Review: Free Data in 120+ Countries with T-Mobile
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Most travelers face a dilemma before embarking on any international trip: Should you pre-pay for your carrier’s expensive roaming package, deal with the hassle of buying a SIM at your destination or risk wasting hundreds or even thousands of dollars by using your phone like you do at home, without planning ahead? If you have service with T-Mobile, you don’t have to worry at all—your monthly prepaid plan (most likely) comes with unlimited international data.
Here’s the Deal
How in the world can T-Mobile afford to offer unlimited international data (and text messages) in over 120 countries? Well, like most unbelievable deals, this one’s a bit too good to be true. T-Mobile caps free data at 128 Kbps, which is geek speak for S-L-O-W. In many cases, that means just about any WiFi hotspot (except, perhaps, one on a plane) will offer a better browsing experience, though when it comes to email and even apps, T-Mobile can still get the job done. Let’s break it down.
As part of my T-Mobile experiment, I borrowed two phones. I started out with Samsung’s Galaxy Note 4, which I swapped for a Galaxy S6 edge once it become available in mid-April. (If you’re in the market for an Android phone, definitely go with the GS6.)
First up: A business trip to Whistler, British Columbia. You’d think our neighbors to the north would offer better roaming arrangements given the frequency that travelers move between the US and Canada, but no can do. As far as the carriers (and data roaming) are concerned, Whistler might as well be in Cambodia.
On the first trip, I needed to stay on top of email. I sent and received a ton of mail, and never ran into any issues. Service dropped out during the two-hour drive from Vancouver airport to Whistler, but I’ll blame that on Telus, the Canadian roaming partner I decided to use on this trip (depending on the country you’re visiting, you can hop between foreign carriers). On my second trip, to Bermuda with the Galaxy S6, I didn’t need to spend quite as much time reading and responding to email; with the exception of the dead zone that was my hotel room, the service was just fine.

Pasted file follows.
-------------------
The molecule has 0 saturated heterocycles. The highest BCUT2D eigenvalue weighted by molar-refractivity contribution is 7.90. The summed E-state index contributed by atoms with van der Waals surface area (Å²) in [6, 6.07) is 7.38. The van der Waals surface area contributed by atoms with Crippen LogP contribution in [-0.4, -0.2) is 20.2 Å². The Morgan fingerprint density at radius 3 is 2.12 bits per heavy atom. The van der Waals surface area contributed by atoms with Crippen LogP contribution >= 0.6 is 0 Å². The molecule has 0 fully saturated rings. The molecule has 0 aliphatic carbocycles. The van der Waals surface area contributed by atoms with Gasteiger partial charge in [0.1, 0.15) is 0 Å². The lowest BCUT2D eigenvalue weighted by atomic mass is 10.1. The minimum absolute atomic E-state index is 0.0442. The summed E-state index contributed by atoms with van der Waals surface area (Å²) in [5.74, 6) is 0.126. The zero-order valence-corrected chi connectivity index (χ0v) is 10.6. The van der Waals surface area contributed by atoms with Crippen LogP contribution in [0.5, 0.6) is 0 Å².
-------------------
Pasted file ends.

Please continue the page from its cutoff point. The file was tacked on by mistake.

Phone Calls and Texting
No, phone calls aren’t free (unless you’re set up for T-Mobile’s WiFi calling—another nifty feature), but they’re cheaper than the competition. You’ll pay just 20 cents per minute to call both landlines and mobile devices from your smartphone. I was a bit bummed that while data worked fine in Canada, I was only able to successfully make a call about half of the time. In Bermuda, phone calls worked just as well as they do at home.
Unlimited text messages are included as well, so as long as you don’t need to make a phone call, you can keep in touch with family and friends back home without spending another dime. T-Mobile also has an arrangement with Gogo that allows you to send text and picture messages, and access visual voicemail while on a Gogo-equipped flight. For free. That feature only works with a handful of phones right now, however.
Instagram and Twitter
Let’s be real about why you really want data: You want to show off your awesome travel photos to family and friends stuck in their cubicles back home. The good news is that Instagram works really, really well. My guess from using T-Mobile’s free data roaming in a handful of countries off and on over the past year is that the nasty 128 Kbps data cap probably doesn’t apply to select apps—Instagram being one of them. You shouldn’t have a problem sharing photos just as quickly as you do at home, although loading images can be a bit sluggish, depending on the local network.